-A Blueprint for how national Asset Management Companies (AMCs) can be set up within existing banking and State aid rules by building on best practices learned from past experiences in Member States.

-Measures to further develop secondary markets for Non Performing Loans, especially with the aim of removing undue impediments to loan servicing by third parties and the transfer of loans following the ongoing impact assessment.

-Measures to enhance the protection of secured creditors by allowing them more efficient methods of value recovery from secured loans. Work in this area will be determined by the Impact Assessment and remain consistent with and complementary to the Commission proposal of November 2016 for a Directive on, inter alia, preventive restructuring frameworks and would not require harmonisation of actual insolvency provisions.

-In addition, since the management of Non Performing Loans would benefit from more efficient and more predictable loan enforcement and insolvency frameworks, the Commission is also undertaking a benchmarking exercise of loan enforcement regimes to establish a reliable picture of the delays and value-recovery banks experience when faced with borrowers' defaults, and invites close cooperation from Member States and supervisors to develop a sound and significant benchmarking methodology. In this context, the Commission proposal for a Directive on business insolvency, restructuring and second chance lays down obligations on Member States to collect comparable data on insolvency and restructuring proceedings and communicate it to the Commission which would be crucial in order to demonstrate the efficiency of the regulatory framework in Member States as regards insolvent debtors.

-A Report, accompanied if appropriate with the necessary legislative proposals to amend the Capital Requirement Regulation, with regard to the possible introduction of minimum levels of provisioning which banks must make for future NPLs arising from newly originated loans, as requested by the Council Action Plan. Such statutory (so-called Pillar 1) prudential backstops will prevent the build-up and potential under provisioning of future NPLs stocks across Member States and banks via time-bound prudential deductions from own funds. In this context the Commission will also consider introducing a common definition of non-performing exposures (NPE) in accordance with the one already used for supervisory reporting purposes 24 in order to establish a sound legal basis for and ensure consistency in the prudential treatment of such exposures.

-A way forward to foster the transparency on Non Performing Loans in Europe by improving the data availability and comparability as regards Non Performing Loans, and potentially supporting the development by market participants of Non Performing Loan information platforms or credit registers.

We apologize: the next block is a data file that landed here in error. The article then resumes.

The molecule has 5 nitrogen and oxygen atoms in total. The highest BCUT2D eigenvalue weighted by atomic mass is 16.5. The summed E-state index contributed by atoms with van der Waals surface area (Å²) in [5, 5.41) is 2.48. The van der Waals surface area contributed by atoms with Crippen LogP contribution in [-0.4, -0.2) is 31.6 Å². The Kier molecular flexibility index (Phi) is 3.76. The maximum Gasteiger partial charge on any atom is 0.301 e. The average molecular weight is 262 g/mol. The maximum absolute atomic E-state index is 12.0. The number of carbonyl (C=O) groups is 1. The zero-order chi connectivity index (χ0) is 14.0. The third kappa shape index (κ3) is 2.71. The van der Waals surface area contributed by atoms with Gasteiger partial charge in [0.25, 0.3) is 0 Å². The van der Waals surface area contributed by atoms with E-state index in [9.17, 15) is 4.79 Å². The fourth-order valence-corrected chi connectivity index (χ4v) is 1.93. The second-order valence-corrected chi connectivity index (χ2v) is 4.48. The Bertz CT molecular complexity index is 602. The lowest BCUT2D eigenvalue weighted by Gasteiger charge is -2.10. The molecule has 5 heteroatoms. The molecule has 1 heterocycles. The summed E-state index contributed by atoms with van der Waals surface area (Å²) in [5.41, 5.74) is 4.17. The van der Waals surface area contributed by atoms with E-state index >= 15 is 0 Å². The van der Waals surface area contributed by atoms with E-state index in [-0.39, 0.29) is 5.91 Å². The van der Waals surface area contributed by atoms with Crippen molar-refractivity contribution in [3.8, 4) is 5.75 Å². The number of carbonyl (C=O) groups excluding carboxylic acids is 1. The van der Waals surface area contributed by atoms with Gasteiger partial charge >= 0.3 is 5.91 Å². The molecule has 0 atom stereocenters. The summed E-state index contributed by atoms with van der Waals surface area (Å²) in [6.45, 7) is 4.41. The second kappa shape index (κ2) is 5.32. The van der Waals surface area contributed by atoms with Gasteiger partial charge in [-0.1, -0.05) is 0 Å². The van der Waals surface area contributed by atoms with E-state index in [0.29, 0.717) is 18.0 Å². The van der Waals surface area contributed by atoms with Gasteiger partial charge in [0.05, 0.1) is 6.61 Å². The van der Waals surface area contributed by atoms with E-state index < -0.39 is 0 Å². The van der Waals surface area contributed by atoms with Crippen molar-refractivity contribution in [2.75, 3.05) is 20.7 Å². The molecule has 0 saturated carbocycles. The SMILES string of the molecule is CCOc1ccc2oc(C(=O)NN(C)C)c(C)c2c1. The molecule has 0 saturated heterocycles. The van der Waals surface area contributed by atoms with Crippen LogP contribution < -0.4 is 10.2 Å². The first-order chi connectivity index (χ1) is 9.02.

6. Additional new measure: An enabling framework for the development of Sovereign Bond-Backed Securities (SBBS)

2016 Council Roadmap

Status

Next steps

-

-

In light of the work of the European Systemic Risk Board, Commission may decide to introduce an enabling framework for sovereign bond-backed securities.

The objective of reducing risks to financial stability by facilitating the diversification of banks' sovereign portfolios and further weakening the bank-sovereign nexus is of high importance for the completion of the Banking Union. As regards the regulatory treatment of sovereign exposures, the Commission will come back to the issue in due course, as mentioned in the 2016 Council Roadmap, which agreed to await the outcomes of the Basel Committee, and the Reflection Paper on the Deepening of the Economic and Monetary Union.

In order to make tangible progress on this matter, so-called sovereign bond-backed securities (SBBS) could as a first step have the potential to contribute to the completion of the Banking Union and the enhancement of the Capital Markets Union. By pooling and possibly tranching sovereign bonds from different Member States, Sovereign Bond-Backed Securities could support further portfolio diversification in the banking sector, while creating a new source of high-quality collateral particularly suited for use in cross-border financial transactions. Moreover, this new instrument could eliminate damaging flights away from some sovereigns, which obstruct an economically efficient allocation of funds. Also, it could render bonds issued in otherwise small and less liquid markets more attractive for international investors. This would foster private-sector risk sharing and risk reduction and promote a more efficient allocation of risks among financial operators.